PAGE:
Here are the key recent developments:

  • Facebook has frozen Venezuelan president Nicolas Maduro’s page for violating policies against spreading misinformation about Covid-19 by promoting a remedy he claims, without evidence, can cure the disease, a company spokesman said.
  • More than 150,000 people have died from coronavirus in the UK, according to a Guardian analysis.
  • Turkey has recorded 30,021 new coronavirus cases in 24 hours, the highest number this year, Reuters reports.
  • Italy reported 380 coronavirus-related deaths on Saturday compared with 457 the day before, the health ministry said.

    The daily tally of infections fell slightly to 23,839 from 23,987 the day before, Reuters reports.

  • France has recorded 42,619 new cases on Saturday compared with 41,869 cases on Friday, Reuters reports. The total number has surpassed 4.5 million.
  • Allowing international air travel without testing at UK airports risks reversing “all the good our vaccination programme has done“, an infectious diseases expert has warned. He called for efficient testing and tracing at airport and supporting people to self-isolate.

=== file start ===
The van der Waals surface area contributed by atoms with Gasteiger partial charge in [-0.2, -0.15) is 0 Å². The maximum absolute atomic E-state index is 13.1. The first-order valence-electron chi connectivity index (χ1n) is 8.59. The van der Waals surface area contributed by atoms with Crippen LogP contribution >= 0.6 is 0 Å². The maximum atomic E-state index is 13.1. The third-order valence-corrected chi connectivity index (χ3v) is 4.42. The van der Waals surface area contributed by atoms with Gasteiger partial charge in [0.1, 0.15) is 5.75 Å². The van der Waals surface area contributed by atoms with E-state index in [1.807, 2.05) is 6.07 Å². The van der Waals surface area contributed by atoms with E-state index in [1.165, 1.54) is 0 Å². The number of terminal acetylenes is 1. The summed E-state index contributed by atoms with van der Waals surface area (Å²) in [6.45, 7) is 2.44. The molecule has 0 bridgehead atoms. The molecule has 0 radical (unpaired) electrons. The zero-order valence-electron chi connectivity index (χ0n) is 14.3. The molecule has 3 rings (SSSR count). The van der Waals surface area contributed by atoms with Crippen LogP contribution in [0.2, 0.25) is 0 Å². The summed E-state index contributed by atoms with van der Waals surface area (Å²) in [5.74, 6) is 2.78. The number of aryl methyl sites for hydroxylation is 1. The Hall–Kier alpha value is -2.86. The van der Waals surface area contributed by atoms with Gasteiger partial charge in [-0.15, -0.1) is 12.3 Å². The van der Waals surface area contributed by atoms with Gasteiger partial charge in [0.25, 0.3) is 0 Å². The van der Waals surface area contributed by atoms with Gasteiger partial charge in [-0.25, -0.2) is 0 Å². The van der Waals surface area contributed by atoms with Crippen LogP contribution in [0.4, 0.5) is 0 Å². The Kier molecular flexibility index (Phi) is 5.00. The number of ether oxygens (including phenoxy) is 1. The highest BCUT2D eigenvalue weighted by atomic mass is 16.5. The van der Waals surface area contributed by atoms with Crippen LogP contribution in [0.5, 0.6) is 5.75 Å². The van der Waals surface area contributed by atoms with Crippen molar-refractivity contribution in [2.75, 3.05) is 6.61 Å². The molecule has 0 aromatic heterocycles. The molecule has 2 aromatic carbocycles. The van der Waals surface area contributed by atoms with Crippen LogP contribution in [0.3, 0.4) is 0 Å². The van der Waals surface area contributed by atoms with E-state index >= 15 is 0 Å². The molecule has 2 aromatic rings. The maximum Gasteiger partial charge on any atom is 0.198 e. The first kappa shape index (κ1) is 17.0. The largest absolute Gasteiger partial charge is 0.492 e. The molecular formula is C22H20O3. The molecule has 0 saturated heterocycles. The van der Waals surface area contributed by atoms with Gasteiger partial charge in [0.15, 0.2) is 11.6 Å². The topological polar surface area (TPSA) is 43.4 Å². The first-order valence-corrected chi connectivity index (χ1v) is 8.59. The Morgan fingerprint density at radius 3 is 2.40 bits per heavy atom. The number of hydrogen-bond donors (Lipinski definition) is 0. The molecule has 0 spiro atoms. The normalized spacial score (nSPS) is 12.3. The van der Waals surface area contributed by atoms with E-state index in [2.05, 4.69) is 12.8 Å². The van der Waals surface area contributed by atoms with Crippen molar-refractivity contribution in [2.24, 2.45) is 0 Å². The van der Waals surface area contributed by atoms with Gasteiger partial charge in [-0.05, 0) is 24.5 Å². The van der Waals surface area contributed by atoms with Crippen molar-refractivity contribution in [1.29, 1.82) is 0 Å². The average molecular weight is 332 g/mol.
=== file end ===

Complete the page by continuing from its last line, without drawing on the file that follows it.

• The Philippines will reimpose tougher coronavirus measures in the capital of Manila and nearby provinces, a senior official said on Saturday in order to fight a surge in infections.
  • Spain will require people arriving from France by land to present a negative Covid-19 test following a rise in Spain’s infection rate. The requirement will not apply to truck drivers, people who cross the border for work, and people who live within 30km of Spain.
  • Brazil‘s coronavirus situation is likely to deteriorate even further, experts have warned, forecasting that the nation’s death toll will pass the United States’ by the end of the year.
  • The World Health Organization says it has not ruled out any theory on the origins of the coronavirus pandemic, despite one top official earlier this week appearing to dismiss the idea it had escaped from a laboratory.
  • Indonesia‘s vaccination drive will slow down next month due to India’s delay in exporting AstraZeneca vaccines, its health minister has said.

    India has temporarily suspended large vaccines exports as it seeks to step up its own inoculation efforts amid surging infections.

  • Ireland’s health minister has suspended vaccination provision at a private hospital in Dublin after it emerged that it administered spare jabs to staff at a private school.
  • NHS England has passed the milestone of 25m first vaccine doses administered across the country, after a further 344,008 people received a shot.